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A sticker urging social distancing was placed in a school building hallway
On an almost but not quite empty campus, loss is palpable, writes Mark Gozonsky.
Laura Faith Kebede/Chalkbeat

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What working in an almost empty school taught me about the future of learning

Enrollment is 1,200, but just 50 students returned in person. My classroom was sad, surreal, and surprisingly delightful. 

A friend asked me, “How’s school?”

My heart answered, unrehearsed: “Dire, surreal, and joyful.”

“Dire,” my friend repeated. “That’s not good.”

It’s really not. But when your high school re-opens and a scant 50 out of the 1,200 enrolled students return, that’s dire. That’s 4% of students. And this is not just my high school; it was similar this semester across Los Angeles Unified School District high schools overall and to some degree nationwide.

Man with a beard in a blue shirt
Mark Gozonsky
Courtesy photo

If you threw a party and 4% of invitees showed up, it might make you wonder, “Am I popular?” This is a question that does come up in high school.

Well, let’s give the district and my school and our country an extension until the fall when we will have had an opportunity to apply what we have learned. Which is, first of all, that the vast majority of students and families have said “thanks, but I’m good” to Zoom-in-a-room. This is when you just keep on teaching online classes, but with a few kids who have come back to school there in the room with you, everyone plugged into a different online class.

That is the surreal part. If you are wondering, is it strange to be holding forth on the elements of literary style to a couple of dozen muted rectangles on Zoom, while inside your sunshine-filled classroom, three students occasionally mutter at their screens? Why, yes — yes it is.

It’s very strange to feel the old familiar teacherly irritation about students talking when you’re talking or their being unexpectedly out of their seats. For a moment, you consider wielding your arsenal of what-is-he-doing mind-control techniques to make them simmer down — gazing impassively out the window, say, or cueing up a track on a bebop record you have reserved for exactly such an occasion — only to realize that wielding anything but love on the kids who actually show up at school would be a cruel joke. How pitiful is the host who is mean to the few steadfastly loyal party guests?

Then, there’s the issue of being on a campus built to serve 1,600 students, but only 50 of them are there. It would be a great time to stage some Beckett one-acts if only there were just a couple more students. Instead, the almost-emptiness of the hallways and quad and stairs really brings the pandemic home. On an almost but not quite empty campus, loss is palpable.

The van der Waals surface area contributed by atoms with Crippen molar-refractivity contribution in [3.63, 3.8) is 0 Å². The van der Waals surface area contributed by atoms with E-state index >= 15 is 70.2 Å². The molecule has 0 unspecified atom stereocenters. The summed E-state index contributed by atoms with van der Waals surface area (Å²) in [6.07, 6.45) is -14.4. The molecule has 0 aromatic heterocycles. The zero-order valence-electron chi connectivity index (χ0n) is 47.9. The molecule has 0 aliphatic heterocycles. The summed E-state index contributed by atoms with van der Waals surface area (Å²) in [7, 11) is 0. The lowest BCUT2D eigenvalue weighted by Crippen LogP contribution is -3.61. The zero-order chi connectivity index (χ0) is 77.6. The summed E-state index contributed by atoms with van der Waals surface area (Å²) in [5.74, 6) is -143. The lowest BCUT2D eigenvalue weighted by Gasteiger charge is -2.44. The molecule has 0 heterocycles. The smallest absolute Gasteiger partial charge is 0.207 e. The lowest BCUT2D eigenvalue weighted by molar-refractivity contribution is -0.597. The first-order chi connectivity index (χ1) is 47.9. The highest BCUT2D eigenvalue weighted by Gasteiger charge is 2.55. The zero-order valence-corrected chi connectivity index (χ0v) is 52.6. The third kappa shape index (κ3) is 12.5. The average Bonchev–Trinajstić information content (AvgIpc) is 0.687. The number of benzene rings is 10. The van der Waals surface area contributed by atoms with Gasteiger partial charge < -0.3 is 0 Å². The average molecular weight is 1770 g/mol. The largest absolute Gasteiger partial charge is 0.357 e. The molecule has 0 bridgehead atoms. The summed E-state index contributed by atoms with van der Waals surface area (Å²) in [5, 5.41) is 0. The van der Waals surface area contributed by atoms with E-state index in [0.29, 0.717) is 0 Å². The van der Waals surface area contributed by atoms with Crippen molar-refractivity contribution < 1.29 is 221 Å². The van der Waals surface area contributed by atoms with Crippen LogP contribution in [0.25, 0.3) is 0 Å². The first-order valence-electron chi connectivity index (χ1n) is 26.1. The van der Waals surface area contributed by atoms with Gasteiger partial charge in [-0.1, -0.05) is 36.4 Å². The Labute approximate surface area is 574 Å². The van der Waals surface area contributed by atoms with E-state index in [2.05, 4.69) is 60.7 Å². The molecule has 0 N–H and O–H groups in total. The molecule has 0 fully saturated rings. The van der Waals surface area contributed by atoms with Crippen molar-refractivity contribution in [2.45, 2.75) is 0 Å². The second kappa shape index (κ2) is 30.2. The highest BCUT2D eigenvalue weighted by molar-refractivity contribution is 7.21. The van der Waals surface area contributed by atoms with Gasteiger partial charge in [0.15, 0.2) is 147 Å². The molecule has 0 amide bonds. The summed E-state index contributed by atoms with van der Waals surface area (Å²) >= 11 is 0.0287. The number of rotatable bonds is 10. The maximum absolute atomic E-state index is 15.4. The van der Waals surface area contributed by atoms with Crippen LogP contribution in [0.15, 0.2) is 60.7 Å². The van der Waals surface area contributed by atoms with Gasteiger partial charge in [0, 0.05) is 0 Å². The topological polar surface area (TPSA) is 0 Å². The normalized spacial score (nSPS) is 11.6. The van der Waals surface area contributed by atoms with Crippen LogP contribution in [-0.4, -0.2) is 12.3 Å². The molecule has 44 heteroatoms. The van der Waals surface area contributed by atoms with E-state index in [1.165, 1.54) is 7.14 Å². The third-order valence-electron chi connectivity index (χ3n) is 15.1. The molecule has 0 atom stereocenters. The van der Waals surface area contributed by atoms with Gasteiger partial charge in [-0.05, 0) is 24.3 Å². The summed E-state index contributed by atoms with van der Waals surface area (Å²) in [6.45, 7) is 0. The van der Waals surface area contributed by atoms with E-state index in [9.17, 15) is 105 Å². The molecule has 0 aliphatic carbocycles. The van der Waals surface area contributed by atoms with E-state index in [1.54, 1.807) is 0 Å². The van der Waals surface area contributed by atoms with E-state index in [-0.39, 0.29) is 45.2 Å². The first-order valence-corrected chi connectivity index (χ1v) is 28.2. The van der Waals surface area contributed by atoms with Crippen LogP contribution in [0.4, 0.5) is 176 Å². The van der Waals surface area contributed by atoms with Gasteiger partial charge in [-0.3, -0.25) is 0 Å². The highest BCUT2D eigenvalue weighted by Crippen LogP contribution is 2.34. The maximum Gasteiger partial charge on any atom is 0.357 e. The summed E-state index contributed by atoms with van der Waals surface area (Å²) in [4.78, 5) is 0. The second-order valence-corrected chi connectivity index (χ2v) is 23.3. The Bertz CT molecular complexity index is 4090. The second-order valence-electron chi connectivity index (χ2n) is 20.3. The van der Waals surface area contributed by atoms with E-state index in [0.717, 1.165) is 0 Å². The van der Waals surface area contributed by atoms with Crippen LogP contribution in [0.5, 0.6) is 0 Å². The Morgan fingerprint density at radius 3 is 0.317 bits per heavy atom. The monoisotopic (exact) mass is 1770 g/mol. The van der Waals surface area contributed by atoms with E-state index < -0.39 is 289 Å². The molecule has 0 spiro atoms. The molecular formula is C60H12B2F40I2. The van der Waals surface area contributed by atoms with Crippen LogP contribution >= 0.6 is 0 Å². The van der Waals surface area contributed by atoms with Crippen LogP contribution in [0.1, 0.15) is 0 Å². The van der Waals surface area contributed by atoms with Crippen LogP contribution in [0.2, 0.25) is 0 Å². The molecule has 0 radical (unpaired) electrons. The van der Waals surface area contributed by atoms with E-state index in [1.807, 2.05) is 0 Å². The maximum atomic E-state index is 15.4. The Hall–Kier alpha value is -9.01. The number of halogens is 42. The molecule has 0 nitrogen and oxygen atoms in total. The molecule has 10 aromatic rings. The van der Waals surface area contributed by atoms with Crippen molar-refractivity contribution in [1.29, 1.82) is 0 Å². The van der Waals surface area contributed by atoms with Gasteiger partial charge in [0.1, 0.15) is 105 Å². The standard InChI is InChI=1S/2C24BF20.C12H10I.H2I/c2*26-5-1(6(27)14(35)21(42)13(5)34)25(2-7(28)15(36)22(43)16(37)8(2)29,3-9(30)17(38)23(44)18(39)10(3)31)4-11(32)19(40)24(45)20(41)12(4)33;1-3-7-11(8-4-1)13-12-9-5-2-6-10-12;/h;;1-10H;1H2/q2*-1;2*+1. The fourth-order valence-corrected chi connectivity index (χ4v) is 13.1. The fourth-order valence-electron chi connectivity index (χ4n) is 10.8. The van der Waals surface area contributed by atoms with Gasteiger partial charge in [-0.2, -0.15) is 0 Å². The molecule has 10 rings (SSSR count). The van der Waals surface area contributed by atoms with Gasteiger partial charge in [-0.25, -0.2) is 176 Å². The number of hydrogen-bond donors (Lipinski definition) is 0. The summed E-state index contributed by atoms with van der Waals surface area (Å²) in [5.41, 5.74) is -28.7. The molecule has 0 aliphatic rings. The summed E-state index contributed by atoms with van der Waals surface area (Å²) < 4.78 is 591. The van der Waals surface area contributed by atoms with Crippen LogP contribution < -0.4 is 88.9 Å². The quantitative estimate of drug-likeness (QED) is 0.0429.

Where are the piggyback rides? Where are the mismatched socks? The platform hi-tops? The T-shirts for bands you never heard of? Their absence is so stunning you have to remember to breathe.

In fact, an ample portion of this year’s professional development, typically hit or miss in terms of relevance, has been appropriately focused on reminding teachers to breathe. In through the nose, out through the mouth. Hold the in-breath. Let it go. Hold the out-breath. Let it, too, go. I find it helpful advice, sometimes even necessary because it is staggering to be on campus with so many people gone.

So, let’s stipulate that this has been an extremely sad time in high school teaching, as it is an extremely sad time in everything else, vaccinations and re-openings notwithstanding. It requires brute-force optimism to show up at a 95% empty campus, where the cafeteria ladies are all stationed as close as possible to the scattered huddles of humans, far beyond the cafeteria, yearning to give big bags of food away. So the food doesn’t rot.

Oh, it’s dire, all right. Fortunately, I am an extremely optimistic person, and it also helps that I often ride my bike 12 miles to school. Release the endorphins! As I ride, I can imagine my school and district and country re-imagining education because we so obviously must.

And so, if we were to get out our crayons and draw what a more inviting school might look like, everybody’s picture would look different. As an English teacher, mine would have students with a choice of culturally responsive books to read, as opposed to everybody having to read “To Kill a Mockingbird” yet again. Many of these books would have characters who have accents in their names. It is so nice to hear students pronounce the names of such characters. They claim them as their own.

My picture of a more inviting school includes students playing games. Not even learning games, just game-games. Next year, most students will either never have set foot on campus, or else it will be a distant memory from another life. We will be wise to treat school like summer camp and do fun for the sake of fun stuff to orient people towards feeling happy about being alive together.

Before school ended for the year, my classroom had three boxes of Jenga blocks my students used to build towers. Then they accidentally or not accidentally knocked their towers down. We had the bag o’ percussion with tambourine, maracas, a triangle. I also brought in a drum kit, and electric bass, both with amplifiers.

Even with three or four students, it did indeed get loud — what with the Jenga towers collapsing and the kid you had no idea could play drums rocking out to a band you never heard of. Which is how despite being dire and surreal, those final almost-empty school days had just enough joy to go on.

Mark Gozonsky teaches English at a public school in downtown Los Angeles. His essay “Gritty All Day Long” appeared in “The Best American Sports Writing 2020.” He steadfastly updates gozonsky.com.

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